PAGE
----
Father Knows Best: Admissions Advice From a College President Dad

As a college president - and a college parent - I have a dual familiarity with the college search and admissions process. I understand intimately how we, as administrators, worry how our campus is perceived by prospective students and their families. But, having visited more than 50 colleges during my own children's search process, I've been on the other side of that student-led tour, too. My eldest ordered that I not ask any questions before her first college visit to Reed College. Of course, I failed to honor her request. Happily before her search ended, she confided to her mom that "Dad asks the best questions."

Children like mine, who have been raised on a college campus, are educated consumers. I was surprised by some of the questions and insights my children raised during their college search process. One of the four completed her undergraduate degree in the spring and two others are currently enrolled in well-respected institutions. Here's some of what they asked as they were researching colleges - and what I recommend other students and families ask, too.

How much access will you have to faculty?

Your professor should be more than just a distant speck behind the podium. You should get to know your professors and they should get to know you. At a college that values faculty access and mentorship, your work will be evaluated more carefully, you'll have more opportunities to collaborate on research, and you'll get letters of recommendation from someone who really knows you.

How committed is the college to engaging students and getting them involved on campus?

What happens in the classroom is important, but it's only a part of the education that college provides. Living on campus, in addition to its convenience, is strongly associated with success in college. You'll get to know your classmates and faculty better, be more engaged in learning and personal development opportunities and - in my experience at college cafeterias - probably eat better than you would otherwise.

Will I have an internship or research opportunity?

Hands-on experience is so important in the very competitive, global economy. Gaining relevant skills to complement your coursework can make the difference when it comes to landing your first professional position. So be sure to ask if the school has a commitment to ensuring all students have internship and research opportunities.

What's the space like?

Your college visit is about more than just academics. You're evaluating your home for the next four years. Is it welcoming? Are the buildings and grounds well-maintained? My only son dismissed what I expected to be his top choice because in his words, "they have a lot of deferred maintenance." Because college administrators know that campus appearance plays a large role in enrollment decisions, many colleges invest in a showpiece buildings that are an unusual focal point of campus visits but aren't so much part of the lived experience of students. However much you like it, remember it's the dorm, the library and the laboratory where you will be investing your time. Equally, while climbing walls and swimming lagoons are attractive, ask yourself what they will do to prepare you for post-graduate success?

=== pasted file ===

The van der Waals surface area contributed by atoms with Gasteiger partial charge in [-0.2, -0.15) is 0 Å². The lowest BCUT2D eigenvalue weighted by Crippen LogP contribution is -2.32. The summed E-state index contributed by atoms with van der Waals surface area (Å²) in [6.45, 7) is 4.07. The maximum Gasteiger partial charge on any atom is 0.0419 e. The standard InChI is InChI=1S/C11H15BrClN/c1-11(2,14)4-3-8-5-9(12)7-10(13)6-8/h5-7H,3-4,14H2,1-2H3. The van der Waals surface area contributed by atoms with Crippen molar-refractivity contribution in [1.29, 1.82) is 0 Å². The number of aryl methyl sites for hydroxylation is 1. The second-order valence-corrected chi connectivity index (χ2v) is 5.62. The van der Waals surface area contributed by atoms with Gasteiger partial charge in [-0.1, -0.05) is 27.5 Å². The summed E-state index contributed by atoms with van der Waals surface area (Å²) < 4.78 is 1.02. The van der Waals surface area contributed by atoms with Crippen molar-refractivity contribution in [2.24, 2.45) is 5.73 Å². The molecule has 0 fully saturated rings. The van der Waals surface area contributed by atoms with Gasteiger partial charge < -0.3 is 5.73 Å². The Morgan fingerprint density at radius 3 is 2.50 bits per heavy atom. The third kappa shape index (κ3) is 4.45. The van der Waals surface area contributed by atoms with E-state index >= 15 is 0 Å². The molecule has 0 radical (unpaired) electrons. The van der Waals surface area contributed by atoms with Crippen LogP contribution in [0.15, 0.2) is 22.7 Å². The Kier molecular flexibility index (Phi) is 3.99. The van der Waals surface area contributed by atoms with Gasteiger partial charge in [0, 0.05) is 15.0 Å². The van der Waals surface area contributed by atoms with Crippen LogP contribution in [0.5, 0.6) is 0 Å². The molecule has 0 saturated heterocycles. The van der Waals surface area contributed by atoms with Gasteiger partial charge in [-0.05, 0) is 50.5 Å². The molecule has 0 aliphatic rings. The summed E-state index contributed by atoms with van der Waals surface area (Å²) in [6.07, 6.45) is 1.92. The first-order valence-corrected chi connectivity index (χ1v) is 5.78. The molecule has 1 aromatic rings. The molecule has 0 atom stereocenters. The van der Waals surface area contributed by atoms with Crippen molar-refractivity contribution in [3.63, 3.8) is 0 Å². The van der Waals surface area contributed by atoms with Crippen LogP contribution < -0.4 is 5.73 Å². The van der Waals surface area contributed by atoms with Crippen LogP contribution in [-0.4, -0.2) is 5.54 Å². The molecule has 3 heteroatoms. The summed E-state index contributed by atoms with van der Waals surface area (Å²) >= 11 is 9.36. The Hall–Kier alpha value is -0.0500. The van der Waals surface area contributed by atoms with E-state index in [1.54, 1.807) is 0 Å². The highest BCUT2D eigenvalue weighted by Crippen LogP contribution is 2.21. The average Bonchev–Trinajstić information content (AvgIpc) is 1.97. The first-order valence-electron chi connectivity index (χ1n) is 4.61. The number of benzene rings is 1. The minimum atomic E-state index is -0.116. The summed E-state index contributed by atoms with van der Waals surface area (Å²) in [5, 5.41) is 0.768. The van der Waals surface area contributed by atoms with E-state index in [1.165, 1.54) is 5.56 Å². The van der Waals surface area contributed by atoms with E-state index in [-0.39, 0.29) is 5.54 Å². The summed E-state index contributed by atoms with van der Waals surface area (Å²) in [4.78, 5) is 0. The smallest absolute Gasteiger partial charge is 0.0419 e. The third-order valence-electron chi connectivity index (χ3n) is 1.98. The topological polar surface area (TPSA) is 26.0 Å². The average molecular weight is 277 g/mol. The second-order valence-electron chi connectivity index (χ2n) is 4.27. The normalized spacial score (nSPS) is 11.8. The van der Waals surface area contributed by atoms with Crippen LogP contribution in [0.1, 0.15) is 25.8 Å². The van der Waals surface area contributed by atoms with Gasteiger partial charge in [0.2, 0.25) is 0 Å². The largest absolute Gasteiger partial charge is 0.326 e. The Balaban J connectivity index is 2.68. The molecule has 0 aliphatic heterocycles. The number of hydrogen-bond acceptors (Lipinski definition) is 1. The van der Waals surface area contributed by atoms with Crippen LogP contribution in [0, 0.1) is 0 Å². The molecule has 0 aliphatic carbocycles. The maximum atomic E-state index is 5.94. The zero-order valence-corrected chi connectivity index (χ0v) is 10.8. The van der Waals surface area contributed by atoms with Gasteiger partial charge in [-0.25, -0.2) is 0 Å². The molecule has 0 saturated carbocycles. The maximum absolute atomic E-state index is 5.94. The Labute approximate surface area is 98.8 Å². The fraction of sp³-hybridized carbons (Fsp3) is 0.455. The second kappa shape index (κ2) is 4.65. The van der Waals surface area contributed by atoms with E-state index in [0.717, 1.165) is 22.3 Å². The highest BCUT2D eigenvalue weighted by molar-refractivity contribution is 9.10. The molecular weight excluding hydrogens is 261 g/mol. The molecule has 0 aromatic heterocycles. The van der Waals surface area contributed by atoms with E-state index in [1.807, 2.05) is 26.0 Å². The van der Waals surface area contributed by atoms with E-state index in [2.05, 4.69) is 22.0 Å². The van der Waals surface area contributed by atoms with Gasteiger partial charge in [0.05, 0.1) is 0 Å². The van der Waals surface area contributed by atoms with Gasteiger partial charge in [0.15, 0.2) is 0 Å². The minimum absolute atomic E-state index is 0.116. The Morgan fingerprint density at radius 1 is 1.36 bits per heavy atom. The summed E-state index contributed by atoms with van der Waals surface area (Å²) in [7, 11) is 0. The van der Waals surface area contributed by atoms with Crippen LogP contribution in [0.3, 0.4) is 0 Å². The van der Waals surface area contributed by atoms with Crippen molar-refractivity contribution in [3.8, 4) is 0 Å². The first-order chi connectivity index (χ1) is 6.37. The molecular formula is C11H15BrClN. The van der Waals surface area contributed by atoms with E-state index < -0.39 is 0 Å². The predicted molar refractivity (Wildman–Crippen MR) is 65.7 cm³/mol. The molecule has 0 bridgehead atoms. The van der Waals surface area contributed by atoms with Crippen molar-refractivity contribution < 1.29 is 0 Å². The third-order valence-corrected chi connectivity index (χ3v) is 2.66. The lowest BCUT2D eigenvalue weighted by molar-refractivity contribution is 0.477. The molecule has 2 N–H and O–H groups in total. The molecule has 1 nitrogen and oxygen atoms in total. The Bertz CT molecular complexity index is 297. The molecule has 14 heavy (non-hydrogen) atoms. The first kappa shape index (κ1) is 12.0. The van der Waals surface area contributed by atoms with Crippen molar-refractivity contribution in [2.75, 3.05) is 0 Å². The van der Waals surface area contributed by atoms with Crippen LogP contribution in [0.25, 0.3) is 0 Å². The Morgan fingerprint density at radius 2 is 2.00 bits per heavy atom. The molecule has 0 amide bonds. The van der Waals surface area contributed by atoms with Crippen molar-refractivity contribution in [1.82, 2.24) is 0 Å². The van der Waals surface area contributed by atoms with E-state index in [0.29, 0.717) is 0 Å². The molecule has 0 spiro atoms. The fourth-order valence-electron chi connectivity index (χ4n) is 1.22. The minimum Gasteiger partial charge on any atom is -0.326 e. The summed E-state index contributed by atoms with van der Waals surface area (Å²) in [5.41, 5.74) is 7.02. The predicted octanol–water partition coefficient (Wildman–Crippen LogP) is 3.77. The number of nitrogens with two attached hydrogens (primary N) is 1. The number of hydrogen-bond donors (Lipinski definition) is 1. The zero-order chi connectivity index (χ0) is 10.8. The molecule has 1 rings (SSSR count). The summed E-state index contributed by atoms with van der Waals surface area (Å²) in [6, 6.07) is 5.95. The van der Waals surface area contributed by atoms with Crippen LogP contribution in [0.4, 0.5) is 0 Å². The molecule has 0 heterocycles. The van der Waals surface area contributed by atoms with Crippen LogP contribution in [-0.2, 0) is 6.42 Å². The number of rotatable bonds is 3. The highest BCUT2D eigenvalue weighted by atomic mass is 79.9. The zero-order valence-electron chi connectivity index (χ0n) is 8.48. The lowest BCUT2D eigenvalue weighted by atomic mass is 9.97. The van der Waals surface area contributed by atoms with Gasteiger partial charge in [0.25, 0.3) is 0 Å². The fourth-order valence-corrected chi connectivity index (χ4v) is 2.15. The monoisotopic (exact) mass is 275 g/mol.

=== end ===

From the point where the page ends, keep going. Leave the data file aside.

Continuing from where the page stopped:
Does it feel right?

I've talked with hundreds of students over the years who describe an aha moment, that point of sudden realization that the place just feels right. Ensuring the right fit is not to be underestimated. Every first-year student feels some discomfort, especially during the first semester. Having a sense that you're in the right place can make all the difference.

Enjoy the ride!

The college search process is a major milestone in our lives. For me, the opportunity to share time with our children in traveling and trying on different institutions has been one of the most rewarding phases of parenting. Our country is blessed with great diversity among its colleges and universities. There are likely many "perfect" fit institutions out there for students. Don't get completely hung up on one place that has the greatest reputation, the biggest football stadium or the most Nobel laureates.

Relax! Enjoy the ride and focus on what fits you or your child best. Final note to parents: unlike our generation, these millennials value your thinking and judgment so very much. Just be sure to let them own the decision as they will be responsible for the educational experience they earn in the coming four years.